From Our Developer and Long-Time Resident José Rosado
Tucked away in the secluded mountains of Western North Carolina, Santeetlah Lakeside and its surrounding areas are a haven for aquatic life, woodland creatures, and foliage of all shapes and sizes.
Here, you’ll get to experience nature and wildlife unlike any other place in the world. From the water to the sky, it’s a true sanctuary for humans, animals, and flora alike.
Fed by multiple mountain streams and surrounded by over 90% of protected shoreline, Lake Santeetlah is a fisherman’s paradise with Snowbird and Santeetlah Creeks—two of the best trout streams in Western North Carolina—flowing right into the lake. And in the nearby Great Smoky Mountains National Park, several other world-class trout streams provide perfect spots for wild trout fishing, like Eagle Creek, Hazel Creek, and Twenty Mile Creek. And if you’d like to make a trip of it, there are various remote wilderness streams and waterfalls you can hike to for a day of fishing—or you can camp overnight and cook your catch for dinner.
Whether you’re fishing for sport or for supper, Lake Santeetlah and its surrounding streams provide a variety of fish that make every cast an adventure. Here are just some of the fish you can expect to find at the end of your line:
- Largemouth and Smallmouth Bass
- Walleye Pike
- Black and White Crappie
- Yellow Perch
- Rainbow Trout
- Brown Trout
Be sure to bring your binoculars to Santeetlah Lakeside! Overhead, the sky is filled an assortment of our feathered friends. Birdwatchers can spend hours trailing elusive bird varieties, such as the chickadee, tufted titmouse, cardinals, jays, nuthatch, sparrows, and more.
Bald eagles can be found fishing and nesting around the lake and teaching their hatchlings to fly in late spring and early summer. At sunset, swallows and bats dip and dive in the evening sky, catching flying insects for dinner. And of course, the seasonal changes bring a multitude of migratory birds and duck species to fill the lake.
Here are some of the exciting birds you may see on your next Santeetlah Lakeside visit:
- Bald Eagle
- Wild Turkey
- Red Tailed Hawk
- Canadian Goose
- Blue and Green Heron
Woodchucks and Otters and Bears. Oh My! In the surrounding woods and national forests, all types of woodland creatures abound. Deer and bears are sometimes seen swimming across the lake or along the banks enjoying a drink of water or a bath. While paddleboarding or kayaking, you may be greeted by curious otters looking to see what you’re up to.
And while hiking, you may hear the rustlings of wild boars in the distance—rumored to be descendants of the escaped wild boars that were imported in the early 20th century by George Gordon Moore, an agent of the Whiting Manufacturing Company who was given 1,600 acres of land to establish a European-style shooting preserve on nearby Hooper Bald.
When hiking or camping and even in the water, you have plenty of chances to spot of some our favorite furry friends. Just remember to keep your distance and stay safe!
- Black Bear
As the most biodiverse park in the National Park system, the Great Smokey Mountains National Park is home to thousands of lifeforms and organisms—including a wide range of insects that would make any entomologist buzz with excitement.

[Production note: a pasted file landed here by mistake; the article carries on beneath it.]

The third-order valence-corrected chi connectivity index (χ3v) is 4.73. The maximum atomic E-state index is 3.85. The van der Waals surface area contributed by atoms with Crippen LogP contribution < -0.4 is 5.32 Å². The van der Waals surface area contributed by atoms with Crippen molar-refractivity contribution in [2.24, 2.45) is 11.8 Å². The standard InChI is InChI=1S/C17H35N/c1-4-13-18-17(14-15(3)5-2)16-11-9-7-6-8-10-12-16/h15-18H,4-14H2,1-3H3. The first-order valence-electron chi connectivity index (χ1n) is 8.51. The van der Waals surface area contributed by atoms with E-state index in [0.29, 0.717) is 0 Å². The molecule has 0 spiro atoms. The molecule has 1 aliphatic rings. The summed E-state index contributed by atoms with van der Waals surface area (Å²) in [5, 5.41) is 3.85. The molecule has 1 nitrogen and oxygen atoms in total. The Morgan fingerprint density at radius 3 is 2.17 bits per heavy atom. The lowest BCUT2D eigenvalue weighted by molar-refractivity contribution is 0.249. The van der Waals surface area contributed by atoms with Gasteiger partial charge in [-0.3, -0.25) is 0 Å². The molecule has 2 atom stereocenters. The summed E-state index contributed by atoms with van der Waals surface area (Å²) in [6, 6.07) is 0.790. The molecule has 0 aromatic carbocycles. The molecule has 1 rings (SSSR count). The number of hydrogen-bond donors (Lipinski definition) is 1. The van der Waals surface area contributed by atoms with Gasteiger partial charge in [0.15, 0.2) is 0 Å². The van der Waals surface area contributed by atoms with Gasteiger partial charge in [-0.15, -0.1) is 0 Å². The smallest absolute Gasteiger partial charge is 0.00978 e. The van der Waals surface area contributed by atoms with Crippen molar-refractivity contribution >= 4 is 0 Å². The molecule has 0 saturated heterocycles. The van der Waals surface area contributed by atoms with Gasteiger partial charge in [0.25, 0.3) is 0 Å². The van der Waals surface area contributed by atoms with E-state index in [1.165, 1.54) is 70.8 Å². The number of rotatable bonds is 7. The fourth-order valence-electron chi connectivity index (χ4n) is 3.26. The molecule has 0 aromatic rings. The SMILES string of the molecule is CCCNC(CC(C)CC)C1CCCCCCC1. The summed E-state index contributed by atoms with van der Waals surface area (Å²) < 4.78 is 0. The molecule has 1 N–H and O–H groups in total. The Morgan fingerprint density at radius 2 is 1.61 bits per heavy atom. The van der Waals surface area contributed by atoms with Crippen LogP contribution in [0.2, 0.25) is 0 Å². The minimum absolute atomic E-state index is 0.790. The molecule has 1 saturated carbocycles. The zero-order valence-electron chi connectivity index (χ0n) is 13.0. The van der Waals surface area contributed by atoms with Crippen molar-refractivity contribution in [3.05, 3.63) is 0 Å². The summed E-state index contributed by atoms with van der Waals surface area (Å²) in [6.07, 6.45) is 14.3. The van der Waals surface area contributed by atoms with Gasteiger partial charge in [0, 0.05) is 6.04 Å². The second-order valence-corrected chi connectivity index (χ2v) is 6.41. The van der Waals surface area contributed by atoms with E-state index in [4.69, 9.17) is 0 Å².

Fortunately, there is a significant lack of biting and annoying insects at Lake Santeetlah. Instead, you’ll find a variety of mesmerizing species, from fireflies and ladybugs to butterflies, beetles, and moths. From May through July, thousands of visitors flock to nearby Cade’s Cove for the annual synchronous firefly display—so many that there is an actual lottery to win one of the roughly 1,000 prized tickets to nature’s light show.
Needless to say, an insect kit would be the perfect gift for visiting grandchildren, which could entertain them for hours as they learn more about the mountains’ diverse ecosystem. Because when it comes to interesting insects, there’s plenty to see here. Some of our favorites include:
- Synchronous Fireflies
- Blue Ghost Fireflies
- Luna Moth
- Variety of Butterflies and Moths
Surrounded by old-growth forests like the Joyce Kilmer Memorial Forest, multiple plant species have been able to grow and thrive untouched for years. While hiking, you can come across huge poplars, giant red oaks, and majestic hemlocks, along with several other tree varieties that have been able to grow freely for several centuries.
In the spring, the Great Smoky Mountains become a world-class destination for wildflower photographers and nature enthusiasts. Along the roads, trails, meadows, and mountain balds, the Smokies come alive with fresh blooms of all shapes and colors.
And if you’re a fan of azaleas, Graham County is the place to be. It’s home to a unique variety of the native flame azalea, which is celebrated each year at the Native Azalea Festival. And in 2018, nearby Robbinsville was even designated as an official Azalea City by the Azalea Society of America.
Around Lake Santeetlah, you’ll be treated to even more varieties of blossoming wildflowers and flowering trees, coming to bloom throughout the different seasons:
- Mountain Laurel
*Fun Fact: You can actually eat Sourwood leaves!
Graham County, the Great Smoky Mountains, and all the surrounding national parks and old-growth forests are what make Santeetlah Lakeside the ideal destination for nature lovers. As a haven for wildlife, it provides an experience unlike any other.
Secure Your Sanctuary Today
As we continue construction on the Santeetlah Lakeside luxury condos, now is the opportune moment to secure a low-maintenance vacation home that provides unlimited access to your own private nature retreat, any time you’d like.
Contact our team to learn more about our available unit options or schedule a tour to see Santeetlah Lakeside’s diverse wildlife for yourself.